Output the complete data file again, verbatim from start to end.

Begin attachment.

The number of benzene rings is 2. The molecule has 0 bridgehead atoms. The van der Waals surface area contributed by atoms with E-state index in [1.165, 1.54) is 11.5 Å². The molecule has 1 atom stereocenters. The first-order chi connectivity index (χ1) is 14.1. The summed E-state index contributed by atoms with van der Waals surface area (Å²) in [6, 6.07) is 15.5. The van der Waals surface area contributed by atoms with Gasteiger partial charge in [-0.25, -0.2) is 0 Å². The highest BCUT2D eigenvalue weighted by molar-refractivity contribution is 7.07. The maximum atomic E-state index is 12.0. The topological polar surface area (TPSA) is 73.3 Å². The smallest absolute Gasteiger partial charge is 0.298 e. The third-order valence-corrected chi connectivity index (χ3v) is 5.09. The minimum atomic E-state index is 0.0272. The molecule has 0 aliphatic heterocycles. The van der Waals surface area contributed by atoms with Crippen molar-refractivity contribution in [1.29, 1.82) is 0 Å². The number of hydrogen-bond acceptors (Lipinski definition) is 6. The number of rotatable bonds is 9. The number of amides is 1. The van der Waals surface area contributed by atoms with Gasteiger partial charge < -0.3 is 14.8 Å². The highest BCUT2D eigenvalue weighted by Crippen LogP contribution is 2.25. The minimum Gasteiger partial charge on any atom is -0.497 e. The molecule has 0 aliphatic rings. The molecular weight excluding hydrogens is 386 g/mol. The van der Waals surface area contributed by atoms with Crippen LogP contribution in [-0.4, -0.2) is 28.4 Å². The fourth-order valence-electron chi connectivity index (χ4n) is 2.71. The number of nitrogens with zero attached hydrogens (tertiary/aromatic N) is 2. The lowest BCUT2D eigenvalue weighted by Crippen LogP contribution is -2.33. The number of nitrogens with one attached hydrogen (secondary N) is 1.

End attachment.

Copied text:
The number of benzene rings is 2. The molecule has 0 bridgehead atoms. The van der Waals surface area contributed by atoms with E-state index in [1.165, 1.54) is 11.5 Å². The molecule has 1 atom stereocenters. The first-order chi connectivity index (χ1) is 14.1. The summed E-state index contributed by atoms with van der Waals surface area (Å²) in [6, 6.07) is 15.5. The van der Waals surface area contributed by atoms with Gasteiger partial charge in [-0.25, -0.2) is 0 Å². The highest BCUT2D eigenvalue weighted by molar-refractivity contribution is 7.07. The maximum atomic E-state index is 12.0. The topological polar surface area (TPSA) is 73.3 Å². The smallest absolute Gasteiger partial charge is 0.298 e. The third-order valence-corrected chi connectivity index (χ3v) is 5.09. The minimum atomic E-state index is 0.0272. The molecule has 0 aliphatic heterocycles. The van der Waals surface area contributed by atoms with Crippen molar-refractivity contribution in [1.29, 1.82) is 0 Å². The number of hydrogen-bond acceptors (Lipinski definition) is 6. The number of rotatable bonds is 9. The number of amides is 1. The van der Waals surface area contributed by atoms with Gasteiger partial charge < -0.3 is 14.8 Å². The highest BCUT2D eigenvalue weighted by Crippen LogP contribution is 2.25. The minimum Gasteiger partial charge on any atom is -0.497 e. The molecule has 0 aliphatic rings. The molecular weight excluding hydrogens is 386 g/mol. The van der Waals surface area contributed by atoms with Crippen LogP contribution in [-0.4, -0.2) is 28.4 Å². The fourth-order valence-electron chi connectivity index (χ4n) is 2.71. The number of nitrogens with zero attached hydrogens (tertiary/aromatic N) is 2. The lowest BCUT2D eigenvalue weighted by Crippen LogP contribution is -2.33. The number of nitrogens with one attached hydrogen (secondary N) is 1.